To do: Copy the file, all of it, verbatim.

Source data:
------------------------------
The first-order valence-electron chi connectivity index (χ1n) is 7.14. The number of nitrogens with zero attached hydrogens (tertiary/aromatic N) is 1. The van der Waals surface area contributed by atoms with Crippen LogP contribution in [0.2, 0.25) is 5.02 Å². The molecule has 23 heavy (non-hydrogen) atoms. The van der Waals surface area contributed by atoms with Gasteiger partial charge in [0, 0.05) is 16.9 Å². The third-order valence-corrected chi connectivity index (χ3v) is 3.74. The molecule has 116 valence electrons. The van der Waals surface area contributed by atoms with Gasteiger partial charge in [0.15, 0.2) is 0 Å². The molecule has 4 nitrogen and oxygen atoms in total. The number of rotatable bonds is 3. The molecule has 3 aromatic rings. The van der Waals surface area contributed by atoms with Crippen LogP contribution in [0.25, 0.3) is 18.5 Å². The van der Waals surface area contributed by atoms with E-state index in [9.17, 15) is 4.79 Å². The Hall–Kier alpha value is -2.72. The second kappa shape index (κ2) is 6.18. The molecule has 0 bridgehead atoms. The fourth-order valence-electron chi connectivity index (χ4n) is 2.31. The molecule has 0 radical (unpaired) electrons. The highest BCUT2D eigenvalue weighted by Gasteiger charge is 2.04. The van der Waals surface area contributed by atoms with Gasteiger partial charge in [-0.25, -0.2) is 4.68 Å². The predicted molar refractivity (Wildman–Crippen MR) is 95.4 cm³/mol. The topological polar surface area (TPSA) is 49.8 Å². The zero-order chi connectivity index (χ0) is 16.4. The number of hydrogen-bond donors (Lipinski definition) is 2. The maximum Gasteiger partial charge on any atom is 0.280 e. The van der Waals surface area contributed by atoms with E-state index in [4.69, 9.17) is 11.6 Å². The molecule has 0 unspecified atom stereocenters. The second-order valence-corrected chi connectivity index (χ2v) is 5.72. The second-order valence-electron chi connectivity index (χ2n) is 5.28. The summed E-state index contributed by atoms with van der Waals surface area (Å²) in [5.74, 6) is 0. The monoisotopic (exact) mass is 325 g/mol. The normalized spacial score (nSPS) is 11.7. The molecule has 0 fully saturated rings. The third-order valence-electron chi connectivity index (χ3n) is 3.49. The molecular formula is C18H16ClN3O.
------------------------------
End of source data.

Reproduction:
The first-order valence-electron chi connectivity index (χ1n) is 7.14. The number of nitrogens with zero attached hydrogens (tertiary/aromatic N) is 1. The van der Waals surface area contributed by atoms with Crippen LogP contribution in [0.2, 0.25) is 5.02 Å². The molecule has 23 heavy (non-hydrogen) atoms. The van der Waals surface area contributed by atoms with Gasteiger partial charge in [0, 0.05) is 16.9 Å². The third-order valence-corrected chi connectivity index (χ3v) is 3.74. The molecule has 116 valence electrons. The van der Waals surface area contributed by atoms with Gasteiger partial charge in [0.15, 0.2) is 0 Å². The molecule has 4 nitrogen and oxygen atoms in total. The number of rotatable bonds is 3. The molecule has 3 aromatic rings. The van der Waals surface area contributed by atoms with Crippen LogP contribution in [0.25, 0.3) is 18.5 Å². The van der Waals surface area contributed by atoms with E-state index in [9.17, 15) is 4.79 Å². The Hall–Kier alpha value is -2.72. The second kappa shape index (κ2) is 6.18. The molecule has 0 bridgehead atoms. The fourth-order valence-electron chi connectivity index (χ4n) is 2.31. The molecule has 0 radical (unpaired) electrons. The highest BCUT2D eigenvalue weighted by Gasteiger charge is 2.04. The van der Waals surface area contributed by atoms with Gasteiger partial charge in [-0.25, -0.2) is 4.68 Å². The predicted molar refractivity (Wildman–Crippen MR) is 95.4 cm³/mol. The topological polar surface area (TPSA) is 49.8 Å². The zero-order chi connectivity index (χ0) is 16.4. The number of hydrogen-bond donors (Lipinski definition) is 2. The maximum Gasteiger partial charge on any atom is 0.280 e. The van der Waals surface area contributed by atoms with E-state index in [4.69, 9.17) is 11.6 Å². The molecule has 0 unspecified atom stereocenters. The second-order valence-corrected chi connectivity index (χ2v) is 5.72. The second-order valence-electron chi connectivity index (χ2n) is 5.28. The summed E-state index contributed by atoms with van der Waals surface area (Å²) in [5.74, 6) is 0. The monoisotopic (exact) mass is 325 g/mol. The normalized spacial score (nSPS) is 11.7. The molecule has 0 fully saturated rings. The third-order valence-electron chi connectivity index (χ3n) is 3.49. The molecular formula is C18H16ClN3O.